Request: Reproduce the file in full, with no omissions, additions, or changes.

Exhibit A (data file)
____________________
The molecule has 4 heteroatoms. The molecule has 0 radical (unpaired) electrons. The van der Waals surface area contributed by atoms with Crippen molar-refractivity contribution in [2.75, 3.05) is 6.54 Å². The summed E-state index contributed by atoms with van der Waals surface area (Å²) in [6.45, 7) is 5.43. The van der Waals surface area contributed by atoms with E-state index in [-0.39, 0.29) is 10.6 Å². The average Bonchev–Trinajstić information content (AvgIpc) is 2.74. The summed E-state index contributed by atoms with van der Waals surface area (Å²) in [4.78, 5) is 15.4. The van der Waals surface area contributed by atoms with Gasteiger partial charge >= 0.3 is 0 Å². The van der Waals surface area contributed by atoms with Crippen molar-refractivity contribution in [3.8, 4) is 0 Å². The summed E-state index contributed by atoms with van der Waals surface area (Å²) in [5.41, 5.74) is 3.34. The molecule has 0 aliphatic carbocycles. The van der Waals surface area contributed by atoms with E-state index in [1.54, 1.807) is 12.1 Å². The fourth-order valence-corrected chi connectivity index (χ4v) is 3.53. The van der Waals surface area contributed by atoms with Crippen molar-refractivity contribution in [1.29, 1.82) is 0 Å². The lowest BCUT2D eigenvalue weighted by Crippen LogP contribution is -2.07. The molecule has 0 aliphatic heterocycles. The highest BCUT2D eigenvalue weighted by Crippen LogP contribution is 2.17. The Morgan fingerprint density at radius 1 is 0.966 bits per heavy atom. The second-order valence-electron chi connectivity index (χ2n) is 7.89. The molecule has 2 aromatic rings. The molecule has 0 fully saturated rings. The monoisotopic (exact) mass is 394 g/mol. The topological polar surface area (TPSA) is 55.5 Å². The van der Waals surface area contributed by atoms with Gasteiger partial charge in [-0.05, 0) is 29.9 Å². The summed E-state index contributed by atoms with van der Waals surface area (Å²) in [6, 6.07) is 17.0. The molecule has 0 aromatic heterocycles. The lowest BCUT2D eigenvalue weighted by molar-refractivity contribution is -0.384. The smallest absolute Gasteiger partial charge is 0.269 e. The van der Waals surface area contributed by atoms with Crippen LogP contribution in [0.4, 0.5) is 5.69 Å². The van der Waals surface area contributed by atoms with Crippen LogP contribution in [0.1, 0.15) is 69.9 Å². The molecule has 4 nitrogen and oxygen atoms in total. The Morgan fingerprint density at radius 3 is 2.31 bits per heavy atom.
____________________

The molecule has 4 heteroatoms. The molecule has 0 radical (unpaired) electrons. The van der Waals surface area contributed by atoms with Crippen molar-refractivity contribution in [2.75, 3.05) is 6.54 Å². The summed E-state index contributed by atoms with van der Waals surface area (Å²) in [6.45, 7) is 5.43. The van der Waals surface area contributed by atoms with E-state index in [-0.39, 0.29) is 10.6 Å². The average Bonchev–Trinajstić information content (AvgIpc) is 2.74. The summed E-state index contributed by atoms with van der Waals surface area (Å²) in [4.78, 5) is 15.4. The van der Waals surface area contributed by atoms with Gasteiger partial charge >= 0.3 is 0 Å². The van der Waals surface area contributed by atoms with Crippen molar-refractivity contribution in [3.8, 4) is 0 Å². The summed E-state index contributed by atoms with van der Waals surface area (Å²) in [5.41, 5.74) is 3.34. The molecule has 0 aliphatic carbocycles. The van der Waals surface area contributed by atoms with E-state index in [1.54, 1.807) is 12.1 Å². The fourth-order valence-corrected chi connectivity index (χ4v) is 3.53. The van der Waals surface area contributed by atoms with Crippen molar-refractivity contribution in [1.29, 1.82) is 0 Å². The lowest BCUT2D eigenvalue weighted by Crippen LogP contribution is -2.07. The molecule has 0 aliphatic heterocycles. The highest BCUT2D eigenvalue weighted by Crippen LogP contribution is 2.17. The Morgan fingerprint density at radius 1 is 0.966 bits per heavy atom. The second-order valence-electron chi connectivity index (χ2n) is 7.89. The molecule has 2 aromatic rings. The molecule has 0 fully saturated rings. The monoisotopic (exact) mass is 394 g/mol. The topological polar surface area (TPSA) is 55.5 Å². The van der Waals surface area contributed by atoms with Gasteiger partial charge in [-0.05, 0) is 29.9 Å². The summed E-state index contributed by atoms with van der Waals surface area (Å²) in [6, 6.07) is 17.0. The molecule has 0 aromatic heterocycles. The lowest BCUT2D eigenvalue weighted by molar-refractivity contribution is -0.384. The smallest absolute Gasteiger partial charge is 0.269 e. The van der Waals surface area contributed by atoms with Crippen LogP contribution in [0.4, 0.5) is 5.69 Å². The van der Waals surface area contributed by atoms with Crippen LogP contribution in [0.1, 0.15) is 69.9 Å². The molecule has 4 nitrogen and oxygen atoms in total. The Morgan fingerprint density at radius 3 is 2.31 bits per heavy atom.